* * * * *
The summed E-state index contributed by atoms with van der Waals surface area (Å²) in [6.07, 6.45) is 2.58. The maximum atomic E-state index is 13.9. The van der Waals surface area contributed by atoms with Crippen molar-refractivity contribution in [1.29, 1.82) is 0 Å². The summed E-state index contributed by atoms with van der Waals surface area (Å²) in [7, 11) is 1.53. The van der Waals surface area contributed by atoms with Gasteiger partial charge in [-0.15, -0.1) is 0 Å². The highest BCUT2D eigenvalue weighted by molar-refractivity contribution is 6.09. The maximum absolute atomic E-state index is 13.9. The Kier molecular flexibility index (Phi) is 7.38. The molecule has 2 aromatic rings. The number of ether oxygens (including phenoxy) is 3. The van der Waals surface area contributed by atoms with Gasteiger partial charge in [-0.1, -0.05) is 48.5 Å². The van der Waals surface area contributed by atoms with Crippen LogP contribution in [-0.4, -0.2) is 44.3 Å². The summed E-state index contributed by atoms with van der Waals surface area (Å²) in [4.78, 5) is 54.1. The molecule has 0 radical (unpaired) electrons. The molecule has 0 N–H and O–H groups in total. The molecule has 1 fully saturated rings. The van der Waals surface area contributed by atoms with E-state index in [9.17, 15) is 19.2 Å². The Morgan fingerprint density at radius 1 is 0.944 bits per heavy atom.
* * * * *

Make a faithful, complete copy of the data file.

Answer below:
The summed E-state index contributed by atoms with van der Waals surface area (Å²) in [6.07, 6.45) is 2.58. The maximum atomic E-state index is 13.9. The van der Waals surface area contributed by atoms with Crippen molar-refractivity contribution in [1.29, 1.82) is 0 Å². The summed E-state index contributed by atoms with van der Waals surface area (Å²) in [7, 11) is 1.53. The van der Waals surface area contributed by atoms with Gasteiger partial charge in [-0.15, -0.1) is 0 Å². The highest BCUT2D eigenvalue weighted by molar-refractivity contribution is 6.09. The maximum absolute atomic E-state index is 13.9. The Kier molecular flexibility index (Phi) is 7.38. The molecule has 2 aromatic rings. The number of ether oxygens (including phenoxy) is 3. The van der Waals surface area contributed by atoms with Gasteiger partial charge in [-0.1, -0.05) is 48.5 Å². The van der Waals surface area contributed by atoms with Crippen LogP contribution in [-0.4, -0.2) is 44.3 Å². The summed E-state index contributed by atoms with van der Waals surface area (Å²) in [4.78, 5) is 54.1. The molecule has 0 radical (unpaired) electrons. The molecule has 0 N–H and O–H groups in total. The molecule has 1 fully saturated rings. The van der Waals surface area contributed by atoms with E-state index in [9.17, 15) is 19.2 Å². The Morgan fingerprint density at radius 1 is 0.944 bits per heavy atom.